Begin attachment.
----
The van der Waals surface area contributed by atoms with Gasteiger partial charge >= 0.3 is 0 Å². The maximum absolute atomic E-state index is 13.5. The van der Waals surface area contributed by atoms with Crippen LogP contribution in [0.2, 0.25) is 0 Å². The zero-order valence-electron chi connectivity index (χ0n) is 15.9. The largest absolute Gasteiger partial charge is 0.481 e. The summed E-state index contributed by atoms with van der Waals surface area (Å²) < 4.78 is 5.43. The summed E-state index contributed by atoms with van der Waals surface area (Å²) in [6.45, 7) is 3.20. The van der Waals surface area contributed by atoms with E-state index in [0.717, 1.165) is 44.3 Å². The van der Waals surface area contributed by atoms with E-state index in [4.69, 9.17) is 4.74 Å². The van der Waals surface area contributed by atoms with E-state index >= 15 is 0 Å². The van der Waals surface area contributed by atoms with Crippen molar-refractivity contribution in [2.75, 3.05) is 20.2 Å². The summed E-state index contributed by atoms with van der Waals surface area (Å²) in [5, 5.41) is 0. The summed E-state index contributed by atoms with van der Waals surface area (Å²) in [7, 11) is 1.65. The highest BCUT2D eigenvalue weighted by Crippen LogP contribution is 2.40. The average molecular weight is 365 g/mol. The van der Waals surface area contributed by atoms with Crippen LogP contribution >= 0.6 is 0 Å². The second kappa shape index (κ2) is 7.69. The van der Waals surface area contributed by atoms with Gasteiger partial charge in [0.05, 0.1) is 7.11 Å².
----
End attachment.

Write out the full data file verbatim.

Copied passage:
The van der Waals surface area contributed by atoms with Gasteiger partial charge >= 0.3 is 0 Å². The maximum absolute atomic E-state index is 13.5. The van der Waals surface area contributed by atoms with Crippen LogP contribution in [0.2, 0.25) is 0 Å². The zero-order valence-electron chi connectivity index (χ0n) is 15.9. The largest absolute Gasteiger partial charge is 0.481 e. The summed E-state index contributed by atoms with van der Waals surface area (Å²) < 4.78 is 5.43. The summed E-state index contributed by atoms with van der Waals surface area (Å²) in [6.45, 7) is 3.20. The van der Waals surface area contributed by atoms with E-state index in [0.717, 1.165) is 44.3 Å². The van der Waals surface area contributed by atoms with E-state index in [4.69, 9.17) is 4.74 Å². The van der Waals surface area contributed by atoms with E-state index >= 15 is 0 Å². The van der Waals surface area contributed by atoms with Crippen molar-refractivity contribution in [2.75, 3.05) is 20.2 Å². The summed E-state index contributed by atoms with van der Waals surface area (Å²) in [5, 5.41) is 0. The summed E-state index contributed by atoms with van der Waals surface area (Å²) in [7, 11) is 1.65. The highest BCUT2D eigenvalue weighted by Crippen LogP contribution is 2.40. The average molecular weight is 365 g/mol. The van der Waals surface area contributed by atoms with Crippen LogP contribution >= 0.6 is 0 Å². The second kappa shape index (κ2) is 7.69. The van der Waals surface area contributed by atoms with Gasteiger partial charge in [0.05, 0.1) is 7.11 Å².